The Turkish Constitutional Court (AYM) on Jan. 17 published personal application statistics covering the period between 2012 and 2021. A total of 361,159 individual petitions have been made since the personal application process was launched in 2012.
Some 66,121 applications were made only in 2021.
The top court ruled on 302,429 of these petitions, noting at least one rights violation in 25,857 of the applications, and ruling for an administrative dismissal on 12,627 applications. Some 11,830 of 25,857 rights violation rulings were made only in 2021 -- 45.8% of the total.
An overwhelming 261,681 petitions were ruled inadmissible by the court between 2012 and 2021.
The right to a fair trial was the freedom that was violated the most often among the cases that were ruled on, with a violation being observed in the 20,084 applications -- 76.8% of rulings.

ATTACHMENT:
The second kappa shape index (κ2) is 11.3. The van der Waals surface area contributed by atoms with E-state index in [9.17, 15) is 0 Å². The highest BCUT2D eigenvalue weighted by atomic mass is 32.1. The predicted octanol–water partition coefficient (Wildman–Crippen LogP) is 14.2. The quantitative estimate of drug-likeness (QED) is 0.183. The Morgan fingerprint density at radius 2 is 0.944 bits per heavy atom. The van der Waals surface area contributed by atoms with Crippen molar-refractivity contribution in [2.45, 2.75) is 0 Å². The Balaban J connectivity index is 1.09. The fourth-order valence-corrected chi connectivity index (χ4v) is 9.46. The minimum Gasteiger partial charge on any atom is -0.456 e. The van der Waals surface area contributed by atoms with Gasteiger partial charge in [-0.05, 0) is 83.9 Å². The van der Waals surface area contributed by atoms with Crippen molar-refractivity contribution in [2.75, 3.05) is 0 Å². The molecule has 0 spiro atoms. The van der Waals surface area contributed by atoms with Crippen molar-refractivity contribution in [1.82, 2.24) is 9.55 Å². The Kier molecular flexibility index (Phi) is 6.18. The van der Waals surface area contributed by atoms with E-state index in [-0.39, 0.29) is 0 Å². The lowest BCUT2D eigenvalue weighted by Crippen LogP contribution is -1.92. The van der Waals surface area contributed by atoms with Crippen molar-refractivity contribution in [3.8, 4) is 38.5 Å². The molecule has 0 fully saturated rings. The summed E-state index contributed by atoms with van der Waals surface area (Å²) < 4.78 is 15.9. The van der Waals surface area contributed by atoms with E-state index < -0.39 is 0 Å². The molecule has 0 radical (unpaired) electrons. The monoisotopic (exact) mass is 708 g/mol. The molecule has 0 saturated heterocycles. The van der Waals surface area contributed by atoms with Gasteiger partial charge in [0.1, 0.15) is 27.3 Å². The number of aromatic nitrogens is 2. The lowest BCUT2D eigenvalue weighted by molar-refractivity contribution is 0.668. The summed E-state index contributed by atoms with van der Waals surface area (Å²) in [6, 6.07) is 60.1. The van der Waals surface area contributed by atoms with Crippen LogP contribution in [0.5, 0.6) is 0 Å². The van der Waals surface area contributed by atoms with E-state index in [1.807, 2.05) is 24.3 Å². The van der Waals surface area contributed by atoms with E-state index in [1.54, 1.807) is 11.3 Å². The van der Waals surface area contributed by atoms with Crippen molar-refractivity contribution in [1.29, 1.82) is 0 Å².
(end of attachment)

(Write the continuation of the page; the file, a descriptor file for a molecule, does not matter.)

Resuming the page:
Property rights were the second most commonly violated, although it still only showed up in 11.4% of rulings, followed by violations of the right to the protection of private and family life, and violations of the freedom of expression, with 2.6% and 2.5% of rulings in order.
The largest number of individual petitions to the court were made in 2016 with over 80,000 applications, when a failed coup attempt prompted Ankara to lay off thousands of public workers with state of emergency decrees to "cleanse the government of coup plotters."
The mechanism of individual petitions to the Constitutional Court mandates that the person applying must have exhausted all other legal means to solve their problem, meaning that they've failed to find justice in lower courts.